- Feed-in Tariff (FiT) Program. LADWP pioneered the largest FiT Program in the country in 2013 by approving a 150 MW program to help accelerate commercial and industrial adoption of local solar. In 2019, the LADWP Board and Los Angeles City Council approved a significant expansion of 300 MW, increasing the program total to 450 MW. As of June 2020, the FiT Program has resulted in 70 MW, with another 104 MW under development. These projects include some of the largest local solar installations in the world. Additionally, according to University of California, Los Angeles Luskin, a significant portion of the FiT Program has been developed in “solar equity hot-spots”.
- Solar Rooftops Program (SRP). In 2016, LADWP launched the SRP, as part of an effort to increase access to solar for all customers and improve solar equity. As of June, LADWP has installed 32 rooftop solar installations at no cost to customers with hundreds more potential projects in the pipeline.
- Shared Solar Program (SSP). In 2019, LADWP launched the SSP to provide solar access to customers residing in multifamily units by allowing customers to subscribe a portion of their bill to a fixed solar cost for 10 years, effectively hedging against future rising energy costs. As of June 2020, 423 customers have enrolled.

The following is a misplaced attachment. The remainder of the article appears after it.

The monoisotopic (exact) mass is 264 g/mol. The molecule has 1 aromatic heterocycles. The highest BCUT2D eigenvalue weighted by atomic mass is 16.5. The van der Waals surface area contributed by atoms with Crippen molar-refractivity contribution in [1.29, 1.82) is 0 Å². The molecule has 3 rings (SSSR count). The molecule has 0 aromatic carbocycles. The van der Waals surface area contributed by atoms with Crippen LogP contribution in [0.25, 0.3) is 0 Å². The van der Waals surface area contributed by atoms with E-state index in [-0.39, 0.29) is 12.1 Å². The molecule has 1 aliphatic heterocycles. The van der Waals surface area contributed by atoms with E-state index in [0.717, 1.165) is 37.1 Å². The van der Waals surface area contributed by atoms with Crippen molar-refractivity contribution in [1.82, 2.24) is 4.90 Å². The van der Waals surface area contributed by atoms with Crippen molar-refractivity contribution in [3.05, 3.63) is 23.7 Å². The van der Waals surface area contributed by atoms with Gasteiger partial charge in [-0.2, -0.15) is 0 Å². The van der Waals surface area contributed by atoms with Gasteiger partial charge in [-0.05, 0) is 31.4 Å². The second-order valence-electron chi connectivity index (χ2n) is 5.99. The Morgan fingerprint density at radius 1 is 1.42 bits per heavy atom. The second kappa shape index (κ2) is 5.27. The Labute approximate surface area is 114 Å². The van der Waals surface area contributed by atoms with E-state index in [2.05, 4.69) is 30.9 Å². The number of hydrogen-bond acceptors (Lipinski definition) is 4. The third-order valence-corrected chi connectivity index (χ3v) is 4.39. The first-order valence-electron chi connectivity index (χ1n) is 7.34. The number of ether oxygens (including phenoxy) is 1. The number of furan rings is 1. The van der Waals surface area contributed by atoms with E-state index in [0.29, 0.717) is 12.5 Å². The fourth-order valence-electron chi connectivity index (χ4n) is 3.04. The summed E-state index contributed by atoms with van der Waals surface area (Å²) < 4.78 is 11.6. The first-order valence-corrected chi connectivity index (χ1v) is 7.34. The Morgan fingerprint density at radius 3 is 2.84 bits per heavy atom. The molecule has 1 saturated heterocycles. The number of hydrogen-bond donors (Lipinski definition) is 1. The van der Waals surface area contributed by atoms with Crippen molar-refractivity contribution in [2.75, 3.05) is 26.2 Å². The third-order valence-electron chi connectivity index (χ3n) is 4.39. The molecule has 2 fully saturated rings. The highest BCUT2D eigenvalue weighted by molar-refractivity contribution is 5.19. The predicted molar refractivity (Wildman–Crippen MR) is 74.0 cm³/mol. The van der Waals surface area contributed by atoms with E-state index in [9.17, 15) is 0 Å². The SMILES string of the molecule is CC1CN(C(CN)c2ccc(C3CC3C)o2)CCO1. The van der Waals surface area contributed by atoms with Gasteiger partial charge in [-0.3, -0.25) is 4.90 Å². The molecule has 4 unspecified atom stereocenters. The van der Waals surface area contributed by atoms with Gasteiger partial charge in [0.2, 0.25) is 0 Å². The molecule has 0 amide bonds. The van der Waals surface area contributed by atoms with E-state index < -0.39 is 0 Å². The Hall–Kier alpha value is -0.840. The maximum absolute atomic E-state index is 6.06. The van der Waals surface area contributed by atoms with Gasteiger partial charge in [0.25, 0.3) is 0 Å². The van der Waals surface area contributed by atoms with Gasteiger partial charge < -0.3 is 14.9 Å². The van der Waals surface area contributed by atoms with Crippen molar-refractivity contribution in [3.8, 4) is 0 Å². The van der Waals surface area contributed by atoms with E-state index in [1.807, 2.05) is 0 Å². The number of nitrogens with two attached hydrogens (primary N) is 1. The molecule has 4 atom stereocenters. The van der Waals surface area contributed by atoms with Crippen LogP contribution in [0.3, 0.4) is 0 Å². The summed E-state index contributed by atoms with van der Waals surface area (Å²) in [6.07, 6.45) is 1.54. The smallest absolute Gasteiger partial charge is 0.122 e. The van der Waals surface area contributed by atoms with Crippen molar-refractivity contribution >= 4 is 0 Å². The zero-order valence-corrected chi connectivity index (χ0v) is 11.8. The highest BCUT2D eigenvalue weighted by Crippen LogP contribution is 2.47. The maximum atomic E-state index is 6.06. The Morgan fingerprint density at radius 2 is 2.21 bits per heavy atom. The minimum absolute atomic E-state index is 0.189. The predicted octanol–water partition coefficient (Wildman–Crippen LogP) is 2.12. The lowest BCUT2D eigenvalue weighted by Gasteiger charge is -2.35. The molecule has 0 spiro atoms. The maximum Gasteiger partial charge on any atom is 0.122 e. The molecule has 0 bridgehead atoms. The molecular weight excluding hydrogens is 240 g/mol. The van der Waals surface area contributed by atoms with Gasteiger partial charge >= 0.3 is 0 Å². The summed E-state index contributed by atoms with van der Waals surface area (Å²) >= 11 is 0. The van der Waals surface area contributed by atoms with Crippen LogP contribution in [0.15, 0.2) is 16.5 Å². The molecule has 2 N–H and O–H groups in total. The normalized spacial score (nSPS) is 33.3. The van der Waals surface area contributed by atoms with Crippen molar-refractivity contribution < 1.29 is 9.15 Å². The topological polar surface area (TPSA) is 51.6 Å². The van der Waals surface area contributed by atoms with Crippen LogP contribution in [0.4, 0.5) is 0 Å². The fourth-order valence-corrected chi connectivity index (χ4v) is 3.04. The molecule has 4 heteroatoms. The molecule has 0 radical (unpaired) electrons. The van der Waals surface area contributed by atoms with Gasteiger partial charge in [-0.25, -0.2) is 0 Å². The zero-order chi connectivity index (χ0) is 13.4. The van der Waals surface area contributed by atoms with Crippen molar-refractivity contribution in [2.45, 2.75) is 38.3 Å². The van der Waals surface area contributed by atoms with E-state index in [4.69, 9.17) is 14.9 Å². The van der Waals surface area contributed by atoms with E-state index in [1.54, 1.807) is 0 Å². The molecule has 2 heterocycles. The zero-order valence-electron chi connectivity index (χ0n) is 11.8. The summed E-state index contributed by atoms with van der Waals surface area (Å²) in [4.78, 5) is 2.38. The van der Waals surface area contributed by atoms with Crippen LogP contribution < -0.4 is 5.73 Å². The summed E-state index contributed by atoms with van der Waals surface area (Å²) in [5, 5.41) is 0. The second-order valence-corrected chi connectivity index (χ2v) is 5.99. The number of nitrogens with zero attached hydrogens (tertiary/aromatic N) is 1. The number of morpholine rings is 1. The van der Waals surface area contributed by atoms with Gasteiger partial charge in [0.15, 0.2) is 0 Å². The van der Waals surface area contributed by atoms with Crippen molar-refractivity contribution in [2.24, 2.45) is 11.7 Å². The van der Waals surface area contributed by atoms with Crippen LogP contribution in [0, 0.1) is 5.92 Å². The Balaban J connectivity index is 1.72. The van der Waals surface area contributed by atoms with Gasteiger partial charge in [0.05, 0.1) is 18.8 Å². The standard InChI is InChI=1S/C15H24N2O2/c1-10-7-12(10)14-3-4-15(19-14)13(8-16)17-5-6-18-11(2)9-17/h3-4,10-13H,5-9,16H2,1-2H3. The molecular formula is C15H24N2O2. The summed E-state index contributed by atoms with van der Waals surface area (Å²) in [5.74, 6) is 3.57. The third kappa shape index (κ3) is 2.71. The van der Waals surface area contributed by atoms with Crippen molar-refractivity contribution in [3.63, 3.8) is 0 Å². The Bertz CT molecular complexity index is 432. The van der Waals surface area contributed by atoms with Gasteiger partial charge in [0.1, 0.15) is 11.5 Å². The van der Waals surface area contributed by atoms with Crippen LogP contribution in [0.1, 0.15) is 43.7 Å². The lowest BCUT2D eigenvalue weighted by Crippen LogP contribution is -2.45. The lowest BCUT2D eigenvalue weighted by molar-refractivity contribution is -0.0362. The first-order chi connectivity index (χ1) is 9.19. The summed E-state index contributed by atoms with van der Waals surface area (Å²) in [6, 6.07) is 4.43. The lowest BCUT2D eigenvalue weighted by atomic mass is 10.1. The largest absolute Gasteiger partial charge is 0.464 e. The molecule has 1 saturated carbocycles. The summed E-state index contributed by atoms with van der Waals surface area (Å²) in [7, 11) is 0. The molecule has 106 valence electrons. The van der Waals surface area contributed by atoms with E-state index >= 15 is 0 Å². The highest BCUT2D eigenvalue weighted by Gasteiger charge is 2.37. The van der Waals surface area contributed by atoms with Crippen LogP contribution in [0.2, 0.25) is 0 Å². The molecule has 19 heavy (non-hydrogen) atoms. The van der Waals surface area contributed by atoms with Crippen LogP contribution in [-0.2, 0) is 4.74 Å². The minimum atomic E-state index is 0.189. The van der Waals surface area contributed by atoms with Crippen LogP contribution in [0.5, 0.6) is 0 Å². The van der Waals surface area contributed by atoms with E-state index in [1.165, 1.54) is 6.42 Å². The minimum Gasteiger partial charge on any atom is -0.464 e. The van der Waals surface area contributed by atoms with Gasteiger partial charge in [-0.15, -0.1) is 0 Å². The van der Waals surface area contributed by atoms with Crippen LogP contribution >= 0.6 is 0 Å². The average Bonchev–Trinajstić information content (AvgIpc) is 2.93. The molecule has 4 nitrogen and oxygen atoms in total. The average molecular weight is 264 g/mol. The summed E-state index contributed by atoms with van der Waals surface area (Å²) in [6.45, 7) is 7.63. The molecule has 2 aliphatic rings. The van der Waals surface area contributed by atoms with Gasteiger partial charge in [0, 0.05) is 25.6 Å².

- What’s next? LADWP continues to lead in local solar on its path towards a 100 percent clean energy future and meeting the goals of LA’s Green New Deal. Currently under development is a Distributed Energy Resource (DER) solicitation that will encourage more local distributed resources, including solar, and will be advertised later this year. Staff is also working to launch a FiT update to include energy storage, expected to be presented to LADWP’s Board, also later this year. Additionally, staff is working with stakeholders to pilot a Virtual Net Energy Metering (VNEM) program that will further expand access to renters. All upcoming solar programs and pilots will include considerations to enhance equitable access to solar in Los Angeles.